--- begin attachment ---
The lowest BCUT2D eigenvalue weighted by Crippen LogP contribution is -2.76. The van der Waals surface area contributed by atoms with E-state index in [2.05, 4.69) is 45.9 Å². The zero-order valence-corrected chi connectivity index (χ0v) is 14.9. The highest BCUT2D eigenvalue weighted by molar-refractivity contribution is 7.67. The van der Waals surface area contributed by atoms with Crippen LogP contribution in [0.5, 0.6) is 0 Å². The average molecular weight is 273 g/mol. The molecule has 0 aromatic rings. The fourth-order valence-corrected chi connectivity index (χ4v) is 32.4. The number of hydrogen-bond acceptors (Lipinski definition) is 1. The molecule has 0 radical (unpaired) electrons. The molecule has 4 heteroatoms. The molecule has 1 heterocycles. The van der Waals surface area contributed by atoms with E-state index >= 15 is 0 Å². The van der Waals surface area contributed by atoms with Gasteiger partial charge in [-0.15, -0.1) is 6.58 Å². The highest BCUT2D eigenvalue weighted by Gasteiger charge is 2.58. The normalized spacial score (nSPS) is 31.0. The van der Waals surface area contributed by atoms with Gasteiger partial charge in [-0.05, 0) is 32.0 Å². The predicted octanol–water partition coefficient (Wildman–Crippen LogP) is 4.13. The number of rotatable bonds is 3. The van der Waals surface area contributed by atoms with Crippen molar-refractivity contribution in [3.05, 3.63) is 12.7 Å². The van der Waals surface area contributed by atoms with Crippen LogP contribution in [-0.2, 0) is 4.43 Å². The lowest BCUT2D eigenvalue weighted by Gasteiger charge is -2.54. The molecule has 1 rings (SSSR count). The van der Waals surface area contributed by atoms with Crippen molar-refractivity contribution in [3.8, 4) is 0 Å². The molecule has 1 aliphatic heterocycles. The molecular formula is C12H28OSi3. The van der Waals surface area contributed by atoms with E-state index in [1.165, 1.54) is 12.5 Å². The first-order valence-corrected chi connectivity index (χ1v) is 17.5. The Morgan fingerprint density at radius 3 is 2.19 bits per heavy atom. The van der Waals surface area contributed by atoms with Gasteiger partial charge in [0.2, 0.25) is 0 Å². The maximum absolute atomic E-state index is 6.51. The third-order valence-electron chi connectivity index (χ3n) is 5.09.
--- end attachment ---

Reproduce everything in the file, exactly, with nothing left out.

The lowest BCUT2D eigenvalue weighted by Crippen LogP contribution is -2.76. The van der Waals surface area contributed by atoms with E-state index in [2.05, 4.69) is 45.9 Å². The zero-order valence-corrected chi connectivity index (χ0v) is 14.9. The highest BCUT2D eigenvalue weighted by molar-refractivity contribution is 7.67. The van der Waals surface area contributed by atoms with Crippen LogP contribution in [0.5, 0.6) is 0 Å². The average molecular weight is 273 g/mol. The molecule has 0 aromatic rings. The fourth-order valence-corrected chi connectivity index (χ4v) is 32.4. The number of hydrogen-bond acceptors (Lipinski definition) is 1. The molecule has 0 radical (unpaired) electrons. The molecule has 4 heteroatoms. The molecule has 1 heterocycles. The van der Waals surface area contributed by atoms with E-state index >= 15 is 0 Å². The van der Waals surface area contributed by atoms with Gasteiger partial charge in [-0.15, -0.1) is 6.58 Å². The highest BCUT2D eigenvalue weighted by Gasteiger charge is 2.58. The normalized spacial score (nSPS) is 31.0. The van der Waals surface area contributed by atoms with Gasteiger partial charge in [-0.05, 0) is 32.0 Å². The predicted octanol–water partition coefficient (Wildman–Crippen LogP) is 4.13. The number of rotatable bonds is 3. The van der Waals surface area contributed by atoms with Crippen molar-refractivity contribution in [3.05, 3.63) is 12.7 Å². The van der Waals surface area contributed by atoms with Crippen LogP contribution in [-0.2, 0) is 4.43 Å². The lowest BCUT2D eigenvalue weighted by Gasteiger charge is -2.54. The molecule has 1 rings (SSSR count). The van der Waals surface area contributed by atoms with Crippen molar-refractivity contribution in [3.8, 4) is 0 Å². The molecule has 1 aliphatic heterocycles. The molecular formula is C12H28OSi3. The van der Waals surface area contributed by atoms with E-state index in [1.165, 1.54) is 12.5 Å². The first-order valence-corrected chi connectivity index (χ1v) is 17.5. The Morgan fingerprint density at radius 3 is 2.19 bits per heavy atom. The van der Waals surface area contributed by atoms with Gasteiger partial charge in [0.2, 0.25) is 0 Å². The maximum absolute atomic E-state index is 6.51. The third-order valence-electron chi connectivity index (χ3n) is 5.09.